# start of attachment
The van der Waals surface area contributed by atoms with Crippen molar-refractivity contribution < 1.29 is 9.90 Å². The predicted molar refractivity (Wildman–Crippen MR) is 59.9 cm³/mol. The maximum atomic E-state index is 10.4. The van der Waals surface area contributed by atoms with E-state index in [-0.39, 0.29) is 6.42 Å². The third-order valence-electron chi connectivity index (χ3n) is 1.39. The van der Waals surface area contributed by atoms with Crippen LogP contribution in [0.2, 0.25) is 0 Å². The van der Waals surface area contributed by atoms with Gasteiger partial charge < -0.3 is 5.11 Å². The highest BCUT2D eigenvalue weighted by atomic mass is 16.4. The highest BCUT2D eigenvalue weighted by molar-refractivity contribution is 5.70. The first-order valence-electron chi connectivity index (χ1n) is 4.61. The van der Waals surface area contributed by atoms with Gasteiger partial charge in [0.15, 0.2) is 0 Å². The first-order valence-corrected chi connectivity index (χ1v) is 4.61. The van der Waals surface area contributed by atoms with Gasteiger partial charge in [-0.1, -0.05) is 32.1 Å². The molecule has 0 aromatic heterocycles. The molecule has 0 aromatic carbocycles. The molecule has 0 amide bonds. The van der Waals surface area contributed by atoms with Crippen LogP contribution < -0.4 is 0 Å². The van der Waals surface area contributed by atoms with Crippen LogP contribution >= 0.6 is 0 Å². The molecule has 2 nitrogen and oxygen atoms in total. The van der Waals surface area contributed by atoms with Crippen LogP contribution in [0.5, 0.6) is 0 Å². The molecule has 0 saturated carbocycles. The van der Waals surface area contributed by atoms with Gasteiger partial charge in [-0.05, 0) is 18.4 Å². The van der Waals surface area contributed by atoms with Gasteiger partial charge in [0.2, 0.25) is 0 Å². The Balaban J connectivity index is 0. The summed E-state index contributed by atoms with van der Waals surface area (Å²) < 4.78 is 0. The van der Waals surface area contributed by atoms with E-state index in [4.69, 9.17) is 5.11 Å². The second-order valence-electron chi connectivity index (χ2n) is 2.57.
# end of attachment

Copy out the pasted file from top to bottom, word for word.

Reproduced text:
The van der Waals surface area contributed by atoms with Crippen molar-refractivity contribution < 1.29 is 9.90 Å². The predicted molar refractivity (Wildman–Crippen MR) is 59.9 cm³/mol. The maximum atomic E-state index is 10.4. The van der Waals surface area contributed by atoms with E-state index in [-0.39, 0.29) is 6.42 Å². The third-order valence-electron chi connectivity index (χ3n) is 1.39. The van der Waals surface area contributed by atoms with Crippen LogP contribution in [0.2, 0.25) is 0 Å². The van der Waals surface area contributed by atoms with Gasteiger partial charge < -0.3 is 5.11 Å². The highest BCUT2D eigenvalue weighted by atomic mass is 16.4. The highest BCUT2D eigenvalue weighted by molar-refractivity contribution is 5.70. The first-order valence-electron chi connectivity index (χ1n) is 4.61. The van der Waals surface area contributed by atoms with Gasteiger partial charge in [0.15, 0.2) is 0 Å². The first-order valence-corrected chi connectivity index (χ1v) is 4.61. The van der Waals surface area contributed by atoms with Gasteiger partial charge in [-0.1, -0.05) is 32.1 Å². The molecule has 0 aromatic heterocycles. The molecule has 0 aromatic carbocycles. The molecule has 0 amide bonds. The van der Waals surface area contributed by atoms with Crippen LogP contribution < -0.4 is 0 Å². The van der Waals surface area contributed by atoms with Crippen LogP contribution >= 0.6 is 0 Å². The molecule has 2 nitrogen and oxygen atoms in total. The van der Waals surface area contributed by atoms with Crippen LogP contribution in [0.5, 0.6) is 0 Å². The molecule has 0 saturated carbocycles. The van der Waals surface area contributed by atoms with Gasteiger partial charge in [-0.05, 0) is 18.4 Å². The van der Waals surface area contributed by atoms with Gasteiger partial charge in [0.2, 0.25) is 0 Å². The Balaban J connectivity index is 0. The summed E-state index contributed by atoms with van der Waals surface area (Å²) < 4.78 is 0. The van der Waals surface area contributed by atoms with E-state index in [4.69, 9.17) is 5.11 Å². The second-order valence-electron chi connectivity index (χ2n) is 2.57.